Yet Tajikistan is the only country in the region that faces a severe power shortage for more than half the year -- every year -- leaving entire towns and villages without power for long periods and sometimes for several days.

Industrial Demands

Mirzosharif Isomiddinov, the head of the Tajik parliament's Committee on Energy, Industry, and Communication, says that up to 50 percent of the electricity in Tajikistan is consumed by an aluminum plant. That is the main reason why Tajikistan -- despite its natural energy resources -- cannot provide enough electricity for its people, he says.

Last winter was one of the most difficult; power was cut off even in the city center of the capital, Dushanbe, for weeks. Officials claimed that important engineering work at a power plant, as well as low water levels in major rivers, caused the energy shortage.

Tajik officials have promised that the country will have a better situation this winter.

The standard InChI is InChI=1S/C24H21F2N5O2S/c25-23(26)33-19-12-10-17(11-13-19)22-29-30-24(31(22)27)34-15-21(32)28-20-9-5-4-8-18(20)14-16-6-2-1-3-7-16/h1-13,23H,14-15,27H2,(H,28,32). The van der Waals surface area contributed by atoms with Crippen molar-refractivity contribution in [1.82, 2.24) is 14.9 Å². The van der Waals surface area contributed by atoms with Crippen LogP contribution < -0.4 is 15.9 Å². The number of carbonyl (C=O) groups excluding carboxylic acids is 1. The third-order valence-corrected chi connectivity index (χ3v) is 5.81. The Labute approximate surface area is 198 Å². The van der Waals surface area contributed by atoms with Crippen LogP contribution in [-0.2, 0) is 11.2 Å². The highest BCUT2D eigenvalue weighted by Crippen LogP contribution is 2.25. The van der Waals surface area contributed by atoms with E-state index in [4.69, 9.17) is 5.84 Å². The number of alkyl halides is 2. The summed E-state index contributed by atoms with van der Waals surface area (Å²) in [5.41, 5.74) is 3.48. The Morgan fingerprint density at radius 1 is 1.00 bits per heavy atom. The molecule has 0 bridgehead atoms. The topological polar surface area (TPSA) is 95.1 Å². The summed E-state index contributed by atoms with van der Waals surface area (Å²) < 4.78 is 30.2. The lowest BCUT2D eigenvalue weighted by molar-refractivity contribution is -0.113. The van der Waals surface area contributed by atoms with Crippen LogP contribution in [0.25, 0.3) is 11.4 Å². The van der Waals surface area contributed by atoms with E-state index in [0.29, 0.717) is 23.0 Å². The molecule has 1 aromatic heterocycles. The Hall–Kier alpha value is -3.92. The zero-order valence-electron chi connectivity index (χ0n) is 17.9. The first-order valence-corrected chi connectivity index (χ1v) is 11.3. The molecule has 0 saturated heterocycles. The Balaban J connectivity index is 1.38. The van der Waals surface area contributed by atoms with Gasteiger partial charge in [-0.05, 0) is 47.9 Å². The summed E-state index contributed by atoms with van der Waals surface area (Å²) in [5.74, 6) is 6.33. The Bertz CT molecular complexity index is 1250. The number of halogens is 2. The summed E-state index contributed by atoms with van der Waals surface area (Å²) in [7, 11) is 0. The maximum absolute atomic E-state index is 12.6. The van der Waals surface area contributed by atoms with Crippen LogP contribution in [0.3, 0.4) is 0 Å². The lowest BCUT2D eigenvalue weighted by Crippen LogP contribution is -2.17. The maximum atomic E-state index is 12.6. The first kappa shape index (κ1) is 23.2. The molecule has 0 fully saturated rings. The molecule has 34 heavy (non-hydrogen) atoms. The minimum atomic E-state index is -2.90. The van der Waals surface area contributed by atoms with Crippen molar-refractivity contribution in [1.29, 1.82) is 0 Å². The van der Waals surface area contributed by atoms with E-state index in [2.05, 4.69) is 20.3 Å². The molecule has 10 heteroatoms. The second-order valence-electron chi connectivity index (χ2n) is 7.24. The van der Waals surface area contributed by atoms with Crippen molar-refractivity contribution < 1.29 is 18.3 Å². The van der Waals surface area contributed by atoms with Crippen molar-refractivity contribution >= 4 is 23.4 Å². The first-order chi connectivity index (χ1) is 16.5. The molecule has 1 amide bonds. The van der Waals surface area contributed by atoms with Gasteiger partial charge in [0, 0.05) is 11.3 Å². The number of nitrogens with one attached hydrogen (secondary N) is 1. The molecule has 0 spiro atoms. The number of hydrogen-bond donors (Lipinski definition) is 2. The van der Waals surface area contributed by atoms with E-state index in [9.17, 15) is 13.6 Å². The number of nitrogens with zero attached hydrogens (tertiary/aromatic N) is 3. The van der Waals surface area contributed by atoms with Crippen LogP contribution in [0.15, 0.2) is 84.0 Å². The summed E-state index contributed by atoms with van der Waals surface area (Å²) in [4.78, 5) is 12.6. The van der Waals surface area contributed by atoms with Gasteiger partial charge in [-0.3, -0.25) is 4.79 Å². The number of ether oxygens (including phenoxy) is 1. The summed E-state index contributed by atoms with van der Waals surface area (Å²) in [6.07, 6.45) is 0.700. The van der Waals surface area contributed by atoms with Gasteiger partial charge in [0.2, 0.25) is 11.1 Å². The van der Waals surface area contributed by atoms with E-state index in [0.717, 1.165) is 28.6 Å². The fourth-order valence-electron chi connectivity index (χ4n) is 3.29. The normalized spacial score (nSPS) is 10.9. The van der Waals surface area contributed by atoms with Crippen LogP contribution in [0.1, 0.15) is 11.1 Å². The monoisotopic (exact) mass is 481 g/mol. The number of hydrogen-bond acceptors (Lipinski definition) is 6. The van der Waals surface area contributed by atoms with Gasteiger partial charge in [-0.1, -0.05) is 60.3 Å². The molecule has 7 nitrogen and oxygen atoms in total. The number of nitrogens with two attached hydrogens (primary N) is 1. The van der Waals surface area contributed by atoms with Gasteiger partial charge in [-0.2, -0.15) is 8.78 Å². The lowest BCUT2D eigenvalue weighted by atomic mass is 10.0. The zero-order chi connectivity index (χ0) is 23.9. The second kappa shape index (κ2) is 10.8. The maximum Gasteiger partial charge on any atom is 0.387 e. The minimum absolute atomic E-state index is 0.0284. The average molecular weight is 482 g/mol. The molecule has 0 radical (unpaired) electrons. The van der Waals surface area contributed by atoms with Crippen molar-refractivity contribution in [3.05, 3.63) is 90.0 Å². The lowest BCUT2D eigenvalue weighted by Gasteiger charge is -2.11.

President Emomali Rahmon announced on October 4 that Tajikistan, Turkmenistan, and Uzbekistan have agreed on the supply and transmission of Turkmen electricity to Tajikistan. According to the new agreement, Tajikistan will import 1.2 billion kilowatt-hours of electricity annually from Turkmenistan for the next three years.

Many ordinary Tajiks, however, have been very cautious in welcoming the news. There were similar talks last year about importing electricity from Kyrgyzstan through Uzbekistan. Some Tajiks had hoped that their long and dark winter nights would finally come to an end with the influx of Kyrgyz electricity. But their dream of a Kyrgyz solution to their energy problem was not realized.

Tajik officials never fully explained to people why the plan was not put into action. There were reports that Uzbekistan did not have the capacity to transmit its neighbors' electrical power in the first place.

Improving Capacity